Drugs: Ecstasy users suffer depression

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The Independent Online
Nearly three-quarters of ecstasy users feel they are suffering long-term negative consequences of their behaviour, with the most frequent complaints being depression and loss of concentration.

According to a survey of nearly 500 long-term regular users - defined as those who have used the drug at least once every two months for two years or more - found that people over 30 are more likely to get feelings of depression, and a third link this to their ecstasy use.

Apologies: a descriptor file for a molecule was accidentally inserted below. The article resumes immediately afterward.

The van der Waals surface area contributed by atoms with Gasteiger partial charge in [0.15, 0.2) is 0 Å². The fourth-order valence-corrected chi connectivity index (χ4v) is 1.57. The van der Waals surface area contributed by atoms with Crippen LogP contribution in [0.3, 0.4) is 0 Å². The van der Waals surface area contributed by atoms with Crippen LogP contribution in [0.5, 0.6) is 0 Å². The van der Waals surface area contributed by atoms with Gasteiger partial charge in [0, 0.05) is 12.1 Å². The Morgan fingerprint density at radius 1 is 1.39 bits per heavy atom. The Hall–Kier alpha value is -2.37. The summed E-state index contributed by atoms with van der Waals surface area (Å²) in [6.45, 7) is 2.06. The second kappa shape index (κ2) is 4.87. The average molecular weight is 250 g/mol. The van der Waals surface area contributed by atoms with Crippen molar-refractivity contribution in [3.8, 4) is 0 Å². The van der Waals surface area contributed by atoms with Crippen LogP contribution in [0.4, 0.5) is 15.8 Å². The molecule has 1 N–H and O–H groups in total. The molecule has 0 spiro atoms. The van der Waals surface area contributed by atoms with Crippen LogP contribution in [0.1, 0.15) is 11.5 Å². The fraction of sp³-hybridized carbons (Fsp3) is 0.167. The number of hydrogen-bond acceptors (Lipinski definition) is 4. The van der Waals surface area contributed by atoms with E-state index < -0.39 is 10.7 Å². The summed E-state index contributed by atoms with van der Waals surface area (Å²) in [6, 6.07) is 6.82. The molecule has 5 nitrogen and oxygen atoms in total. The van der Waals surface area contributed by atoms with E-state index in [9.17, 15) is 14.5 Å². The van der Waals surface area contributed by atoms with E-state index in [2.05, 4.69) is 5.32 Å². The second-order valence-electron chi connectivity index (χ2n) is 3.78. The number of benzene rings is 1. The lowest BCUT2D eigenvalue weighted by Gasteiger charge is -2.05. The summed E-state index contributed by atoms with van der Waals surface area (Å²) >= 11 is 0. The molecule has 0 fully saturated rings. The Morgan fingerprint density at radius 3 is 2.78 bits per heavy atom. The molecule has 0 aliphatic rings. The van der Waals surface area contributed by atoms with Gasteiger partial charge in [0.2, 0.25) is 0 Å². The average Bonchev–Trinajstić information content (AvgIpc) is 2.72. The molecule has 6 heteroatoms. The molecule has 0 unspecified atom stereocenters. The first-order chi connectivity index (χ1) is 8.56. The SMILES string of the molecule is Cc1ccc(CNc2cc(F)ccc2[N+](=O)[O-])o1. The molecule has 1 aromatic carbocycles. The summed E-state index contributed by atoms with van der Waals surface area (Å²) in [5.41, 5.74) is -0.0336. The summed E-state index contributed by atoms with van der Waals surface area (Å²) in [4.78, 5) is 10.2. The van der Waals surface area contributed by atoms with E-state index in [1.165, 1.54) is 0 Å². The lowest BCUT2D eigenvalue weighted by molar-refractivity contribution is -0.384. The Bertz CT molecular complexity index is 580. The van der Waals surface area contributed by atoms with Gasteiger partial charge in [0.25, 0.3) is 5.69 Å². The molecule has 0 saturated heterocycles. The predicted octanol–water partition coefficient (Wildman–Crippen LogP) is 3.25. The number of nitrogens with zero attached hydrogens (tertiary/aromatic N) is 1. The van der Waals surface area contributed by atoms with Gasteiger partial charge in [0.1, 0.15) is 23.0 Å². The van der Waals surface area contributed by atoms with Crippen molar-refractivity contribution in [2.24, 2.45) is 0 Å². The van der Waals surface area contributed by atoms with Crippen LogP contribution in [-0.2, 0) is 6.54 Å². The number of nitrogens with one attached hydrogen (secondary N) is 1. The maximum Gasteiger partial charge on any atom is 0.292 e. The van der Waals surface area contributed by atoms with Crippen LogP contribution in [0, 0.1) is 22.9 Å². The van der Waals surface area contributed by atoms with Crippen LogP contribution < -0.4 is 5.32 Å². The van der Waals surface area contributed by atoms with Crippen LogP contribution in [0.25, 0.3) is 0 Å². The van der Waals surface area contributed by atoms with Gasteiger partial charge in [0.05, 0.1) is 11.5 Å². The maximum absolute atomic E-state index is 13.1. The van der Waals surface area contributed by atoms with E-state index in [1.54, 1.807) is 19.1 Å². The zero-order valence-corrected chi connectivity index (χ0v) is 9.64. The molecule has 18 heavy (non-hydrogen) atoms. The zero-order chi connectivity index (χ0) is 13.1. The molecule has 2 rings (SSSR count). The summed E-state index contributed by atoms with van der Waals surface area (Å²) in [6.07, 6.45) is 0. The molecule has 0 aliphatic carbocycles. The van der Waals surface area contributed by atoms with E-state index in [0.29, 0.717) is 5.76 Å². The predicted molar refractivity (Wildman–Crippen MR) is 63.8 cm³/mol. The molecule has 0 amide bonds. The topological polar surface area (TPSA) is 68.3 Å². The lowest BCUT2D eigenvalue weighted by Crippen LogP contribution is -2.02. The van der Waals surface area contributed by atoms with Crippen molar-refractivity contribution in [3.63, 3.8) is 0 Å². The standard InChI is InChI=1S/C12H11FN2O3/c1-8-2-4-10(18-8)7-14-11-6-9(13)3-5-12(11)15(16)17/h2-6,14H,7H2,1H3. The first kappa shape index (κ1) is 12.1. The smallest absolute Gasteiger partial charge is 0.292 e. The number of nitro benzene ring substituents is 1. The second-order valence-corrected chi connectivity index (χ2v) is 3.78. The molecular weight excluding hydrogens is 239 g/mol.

In a separate survey, doctors in accident and emergency departments said that ecstasy has now become the second most common drug in terms of patients presenting adverse reactions to illegal substances.

Practically all of the users interviewed for BBC Radio 5 Live's Young Britain season said that they had at some point taken ecstasy with another drug. Six out of 10 said they always mixed ecstasy with another drug, the most common being amphetamines, cannabis, alcohol and LSD. And despite the fact that three-quarters of all ecstasy users owned up to concerns about ecstasy's long-term effects, only one in 20 said they would not take the drug again.